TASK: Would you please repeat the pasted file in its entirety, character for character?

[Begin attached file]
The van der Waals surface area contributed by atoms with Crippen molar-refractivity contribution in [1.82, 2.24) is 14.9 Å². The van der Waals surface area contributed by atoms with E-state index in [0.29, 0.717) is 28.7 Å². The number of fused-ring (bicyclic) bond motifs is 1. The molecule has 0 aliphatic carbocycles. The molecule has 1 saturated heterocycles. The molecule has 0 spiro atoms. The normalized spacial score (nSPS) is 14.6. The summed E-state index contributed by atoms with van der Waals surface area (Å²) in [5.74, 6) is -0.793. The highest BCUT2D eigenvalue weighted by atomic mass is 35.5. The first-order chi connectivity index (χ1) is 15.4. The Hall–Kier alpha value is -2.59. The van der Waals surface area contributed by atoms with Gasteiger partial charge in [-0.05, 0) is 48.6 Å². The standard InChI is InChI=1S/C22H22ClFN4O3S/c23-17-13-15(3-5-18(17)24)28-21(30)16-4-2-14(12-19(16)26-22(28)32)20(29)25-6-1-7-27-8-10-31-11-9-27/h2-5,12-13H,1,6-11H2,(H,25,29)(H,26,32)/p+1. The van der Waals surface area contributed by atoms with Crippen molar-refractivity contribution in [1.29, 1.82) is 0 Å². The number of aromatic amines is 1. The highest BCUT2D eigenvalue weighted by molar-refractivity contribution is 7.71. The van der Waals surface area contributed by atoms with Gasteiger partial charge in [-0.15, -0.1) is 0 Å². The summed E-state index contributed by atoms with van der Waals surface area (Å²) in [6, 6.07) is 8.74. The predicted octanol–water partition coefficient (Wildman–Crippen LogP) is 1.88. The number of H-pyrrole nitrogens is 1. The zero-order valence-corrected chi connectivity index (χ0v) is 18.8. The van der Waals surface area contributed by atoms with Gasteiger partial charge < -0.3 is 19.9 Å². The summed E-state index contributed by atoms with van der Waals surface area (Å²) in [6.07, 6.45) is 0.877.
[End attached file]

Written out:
The van der Waals surface area contributed by atoms with Crippen molar-refractivity contribution in [1.82, 2.24) is 14.9 Å². The van der Waals surface area contributed by atoms with E-state index in [0.29, 0.717) is 28.7 Å². The number of fused-ring (bicyclic) bond motifs is 1. The molecule has 0 aliphatic carbocycles. The molecule has 1 saturated heterocycles. The molecule has 0 spiro atoms. The normalized spacial score (nSPS) is 14.6. The summed E-state index contributed by atoms with van der Waals surface area (Å²) in [5.74, 6) is -0.793. The highest BCUT2D eigenvalue weighted by atomic mass is 35.5. The first-order chi connectivity index (χ1) is 15.4. The Hall–Kier alpha value is -2.59. The van der Waals surface area contributed by atoms with Gasteiger partial charge in [-0.05, 0) is 48.6 Å². The standard InChI is InChI=1S/C22H22ClFN4O3S/c23-17-13-15(3-5-18(17)24)28-21(30)16-4-2-14(12-19(16)26-22(28)32)20(29)25-6-1-7-27-8-10-31-11-9-27/h2-5,12-13H,1,6-11H2,(H,25,29)(H,26,32)/p+1. The van der Waals surface area contributed by atoms with Crippen molar-refractivity contribution in [1.29, 1.82) is 0 Å². The number of aromatic amines is 1. The highest BCUT2D eigenvalue weighted by molar-refractivity contribution is 7.71. The van der Waals surface area contributed by atoms with Gasteiger partial charge in [-0.15, -0.1) is 0 Å². The summed E-state index contributed by atoms with van der Waals surface area (Å²) in [6, 6.07) is 8.74. The predicted octanol–water partition coefficient (Wildman–Crippen LogP) is 1.88. The number of H-pyrrole nitrogens is 1. The zero-order valence-corrected chi connectivity index (χ0v) is 18.8. The van der Waals surface area contributed by atoms with Gasteiger partial charge < -0.3 is 19.9 Å². The summed E-state index contributed by atoms with van der Waals surface area (Å²) in [6.07, 6.45) is 0.877.